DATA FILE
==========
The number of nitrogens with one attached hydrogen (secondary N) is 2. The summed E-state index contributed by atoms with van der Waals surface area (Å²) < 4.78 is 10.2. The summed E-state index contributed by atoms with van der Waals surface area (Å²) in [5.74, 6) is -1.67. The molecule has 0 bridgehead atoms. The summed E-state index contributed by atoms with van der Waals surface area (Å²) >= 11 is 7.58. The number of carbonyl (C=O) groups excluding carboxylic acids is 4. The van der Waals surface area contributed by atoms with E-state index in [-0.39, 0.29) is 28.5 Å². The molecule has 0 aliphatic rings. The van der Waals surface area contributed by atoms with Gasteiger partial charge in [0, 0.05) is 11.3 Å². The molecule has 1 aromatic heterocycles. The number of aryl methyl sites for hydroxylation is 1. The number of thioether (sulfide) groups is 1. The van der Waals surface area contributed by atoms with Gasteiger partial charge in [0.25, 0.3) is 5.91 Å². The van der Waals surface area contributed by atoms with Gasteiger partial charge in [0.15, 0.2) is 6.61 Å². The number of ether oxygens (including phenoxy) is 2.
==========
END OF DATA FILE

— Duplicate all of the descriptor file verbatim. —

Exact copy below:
The number of nitrogens with one attached hydrogen (secondary N) is 2. The summed E-state index contributed by atoms with van der Waals surface area (Å²) < 4.78 is 10.2. The summed E-state index contributed by atoms with van der Waals surface area (Å²) in [5.74, 6) is -1.67. The molecule has 0 bridgehead atoms. The summed E-state index contributed by atoms with van der Waals surface area (Å²) >= 11 is 7.58. The number of carbonyl (C=O) groups excluding carboxylic acids is 4. The van der Waals surface area contributed by atoms with E-state index in [-0.39, 0.29) is 28.5 Å². The molecule has 0 aliphatic rings. The van der Waals surface area contributed by atoms with Gasteiger partial charge in [0, 0.05) is 11.3 Å². The molecule has 1 aromatic heterocycles. The number of aryl methyl sites for hydroxylation is 1. The number of thioether (sulfide) groups is 1. The van der Waals surface area contributed by atoms with Gasteiger partial charge in [0.25, 0.3) is 5.91 Å². The van der Waals surface area contributed by atoms with Gasteiger partial charge in [0.15, 0.2) is 6.61 Å². The number of ether oxygens (including phenoxy) is 2.